The smuggling of illicit goods, in particular fish the Totoaba that is as lucrative and much less dangerous in terms of penal sanction than the traffic of cocaine. In 2018, according to an article published in The Guardian, the Mexico City police found 416 swim bladders in the suitcases of a Chinese tourist. The man was arrested and later released after paying a $600 fine.
The Totoaba is a protected endemic species. While scientists believe it to be a cultural fantasy, Chinese medicine believes it to have various medicinal and cosmetic properties, allegedly due to the protein contained in the fish’s swim bladder.
According to a study made by ADM Capital Foundation, a philanthropic group, three quarters of sales of products from endangered wildlife are destined for the traditional Chinese medicine industry.
Because of this Chinese market, the Totoaba is on the verge of extinction, with only a few specimens left in the waters of the Gulf of California. It is this scarcity that is driving up prices, to the point of calling it the cocaine of the seas as sales prices soar from $20,000 to $80,000 per kg.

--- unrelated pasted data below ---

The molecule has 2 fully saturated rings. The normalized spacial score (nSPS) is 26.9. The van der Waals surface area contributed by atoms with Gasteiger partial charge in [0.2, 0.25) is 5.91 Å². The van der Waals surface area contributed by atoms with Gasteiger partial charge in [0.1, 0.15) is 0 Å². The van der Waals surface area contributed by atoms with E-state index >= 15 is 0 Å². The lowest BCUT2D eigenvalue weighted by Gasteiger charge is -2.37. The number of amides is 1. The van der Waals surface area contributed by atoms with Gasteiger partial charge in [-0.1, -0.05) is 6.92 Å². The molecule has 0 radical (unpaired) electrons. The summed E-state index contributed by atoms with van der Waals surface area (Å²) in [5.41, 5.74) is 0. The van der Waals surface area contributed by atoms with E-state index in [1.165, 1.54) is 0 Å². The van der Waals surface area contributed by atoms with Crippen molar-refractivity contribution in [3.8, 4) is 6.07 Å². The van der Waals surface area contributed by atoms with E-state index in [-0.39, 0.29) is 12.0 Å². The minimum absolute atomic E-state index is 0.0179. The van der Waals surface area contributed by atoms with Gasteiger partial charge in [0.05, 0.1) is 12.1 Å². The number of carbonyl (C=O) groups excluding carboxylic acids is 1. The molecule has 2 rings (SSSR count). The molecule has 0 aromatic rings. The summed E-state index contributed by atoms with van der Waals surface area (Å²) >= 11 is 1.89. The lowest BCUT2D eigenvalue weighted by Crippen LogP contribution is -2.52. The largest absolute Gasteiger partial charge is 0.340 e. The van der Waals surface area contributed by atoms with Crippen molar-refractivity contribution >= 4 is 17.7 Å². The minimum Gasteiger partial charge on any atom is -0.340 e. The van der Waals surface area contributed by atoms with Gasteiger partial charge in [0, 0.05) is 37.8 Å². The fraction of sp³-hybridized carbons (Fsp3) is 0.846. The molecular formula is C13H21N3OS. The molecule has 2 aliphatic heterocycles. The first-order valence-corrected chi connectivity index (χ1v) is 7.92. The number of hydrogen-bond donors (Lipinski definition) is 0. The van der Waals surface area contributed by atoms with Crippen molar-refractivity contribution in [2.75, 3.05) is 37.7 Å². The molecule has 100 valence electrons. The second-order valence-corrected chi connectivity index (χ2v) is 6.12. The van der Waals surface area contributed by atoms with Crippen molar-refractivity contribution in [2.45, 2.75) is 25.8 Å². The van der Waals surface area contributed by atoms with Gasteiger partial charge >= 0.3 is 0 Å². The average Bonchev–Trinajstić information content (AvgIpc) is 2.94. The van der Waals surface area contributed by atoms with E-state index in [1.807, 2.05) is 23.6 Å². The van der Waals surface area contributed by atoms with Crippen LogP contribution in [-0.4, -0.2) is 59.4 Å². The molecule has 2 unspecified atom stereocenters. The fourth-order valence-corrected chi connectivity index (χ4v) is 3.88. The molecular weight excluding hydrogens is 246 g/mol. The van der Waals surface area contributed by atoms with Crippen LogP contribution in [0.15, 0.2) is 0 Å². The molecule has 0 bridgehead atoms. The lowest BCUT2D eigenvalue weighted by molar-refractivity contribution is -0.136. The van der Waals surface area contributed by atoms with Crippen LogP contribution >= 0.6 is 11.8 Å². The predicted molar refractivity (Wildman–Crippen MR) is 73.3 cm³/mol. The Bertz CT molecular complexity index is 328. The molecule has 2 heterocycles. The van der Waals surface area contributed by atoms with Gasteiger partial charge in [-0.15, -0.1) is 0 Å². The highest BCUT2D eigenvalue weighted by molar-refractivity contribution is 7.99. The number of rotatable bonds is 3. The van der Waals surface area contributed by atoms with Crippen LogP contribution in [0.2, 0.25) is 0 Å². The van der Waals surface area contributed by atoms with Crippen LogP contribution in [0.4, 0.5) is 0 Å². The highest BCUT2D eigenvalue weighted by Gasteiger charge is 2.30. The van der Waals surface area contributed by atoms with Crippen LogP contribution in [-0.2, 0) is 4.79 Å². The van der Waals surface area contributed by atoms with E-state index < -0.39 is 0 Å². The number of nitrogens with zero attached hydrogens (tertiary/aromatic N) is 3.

In its downfall, the Totoaba is bringing with it the disappearance of the smallest harbour porpoise, also known as the little cow of the Pacific Vaquitas. In fact, this could be seen as collateral damage, taking into account the entrapment in the illegal fishing nets used by Totoaba fishermen in the Sea of Cortes.
The international community and important personalities such as Leonardo Dicaprio are standing up to try to save what can still be saved, even if today the hope of avoiding the extinction of these two species seems very complicated.
In July 2020, the release of the film “Sea of Shadows” directed by Richard Ladkani, highlights the war waged by environmental activists alongside the Mexican Navy against the Mexican cartels and the Chinese mafia.
Finally, If this decline continues, it is likely to be extinguished in 2021.